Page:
Healthcare giant opts for outplacement help

Jane Lewis finds out how one
company extended a caring role to its staff when it exercised a radical

HSA, a market leader in the
healthcare cash-plan industry, embarked on a series of redundancies as part of
sweeping changes accompanying the arrival of a new chief executive and
management team four months ago.

"On arrival it was clear
that some radical change was needed in terms of people practices and systems
and processes," says HR and customer services director Mark Day.

"We recognised there would
have to be a number of job losses. There were some people in the wrong
location, but beyond that we wanted to re-energise the organisation and put in
new brand awareness. We needed a different kind of skill set.

"We had as
many as 12 layers between top management and frontline customer staff. That’s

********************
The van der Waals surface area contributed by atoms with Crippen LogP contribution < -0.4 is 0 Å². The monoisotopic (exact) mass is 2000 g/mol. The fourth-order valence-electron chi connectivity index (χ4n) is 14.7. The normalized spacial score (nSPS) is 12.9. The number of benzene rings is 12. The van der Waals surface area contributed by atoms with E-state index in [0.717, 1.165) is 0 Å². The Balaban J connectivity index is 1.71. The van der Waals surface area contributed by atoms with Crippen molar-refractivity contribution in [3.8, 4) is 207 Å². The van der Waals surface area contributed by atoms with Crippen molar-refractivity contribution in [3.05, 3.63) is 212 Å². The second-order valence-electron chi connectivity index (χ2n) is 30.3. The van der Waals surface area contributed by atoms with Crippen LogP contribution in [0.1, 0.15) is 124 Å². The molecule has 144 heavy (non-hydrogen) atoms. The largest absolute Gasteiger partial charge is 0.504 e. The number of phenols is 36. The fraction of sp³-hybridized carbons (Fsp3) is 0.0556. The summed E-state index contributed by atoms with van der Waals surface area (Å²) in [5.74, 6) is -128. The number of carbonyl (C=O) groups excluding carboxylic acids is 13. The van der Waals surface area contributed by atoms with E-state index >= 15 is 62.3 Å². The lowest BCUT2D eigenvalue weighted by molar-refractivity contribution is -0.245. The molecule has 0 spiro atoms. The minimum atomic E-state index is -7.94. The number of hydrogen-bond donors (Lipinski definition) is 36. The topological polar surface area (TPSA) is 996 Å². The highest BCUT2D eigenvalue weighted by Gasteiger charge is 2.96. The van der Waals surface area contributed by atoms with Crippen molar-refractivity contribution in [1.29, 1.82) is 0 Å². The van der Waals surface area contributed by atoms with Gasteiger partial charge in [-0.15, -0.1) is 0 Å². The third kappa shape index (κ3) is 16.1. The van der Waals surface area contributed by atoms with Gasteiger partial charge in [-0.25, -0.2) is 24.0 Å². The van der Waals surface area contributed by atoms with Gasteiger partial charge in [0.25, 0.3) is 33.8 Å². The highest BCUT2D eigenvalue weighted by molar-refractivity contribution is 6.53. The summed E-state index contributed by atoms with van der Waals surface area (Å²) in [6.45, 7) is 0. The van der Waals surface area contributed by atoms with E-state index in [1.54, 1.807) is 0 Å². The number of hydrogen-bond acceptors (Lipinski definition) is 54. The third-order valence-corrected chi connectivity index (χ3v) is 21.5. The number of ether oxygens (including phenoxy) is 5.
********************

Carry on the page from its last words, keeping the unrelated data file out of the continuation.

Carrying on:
now been reduced to four. So [there’ was] some pretty big fall-out."  

He claims the
company’s outplacement programme, led by HDA, has been critical in supporting
both those who left and those who remain.

"The manner in which you
perform redundancies has a major impact on morale."

wasn’t just a question of lining up the next job, says Day. It also offered
valuable counselling and career management advice.

"One manager said he had
always wanted to run a post office or a shop – and that’s exactly what he’s
doing. The outplacement role really is critical. This is a grieving process
they’re going through. Someone has to help them come to terms with the emotions
they’re dealing with.

"We tried to
articulate to the organisation as a whole the purpose we were trying to

This included educating
managers and leaders on how to gee up survivors: informal sessions with
speakers like Denis Beard, who used to run Reading University’s MBA programme,
and John Perry, psychology lecturer at Bournemouth helped significantly.

Unlike many
companies determined to screw out the last drop from departing employees:
"We allowed them to leave without working notice". To do so would
have been as unfair as it was unrealistic. "It’s bad enough that you’re
taking away someone’s employment. You don’t have to take their dignity as well."

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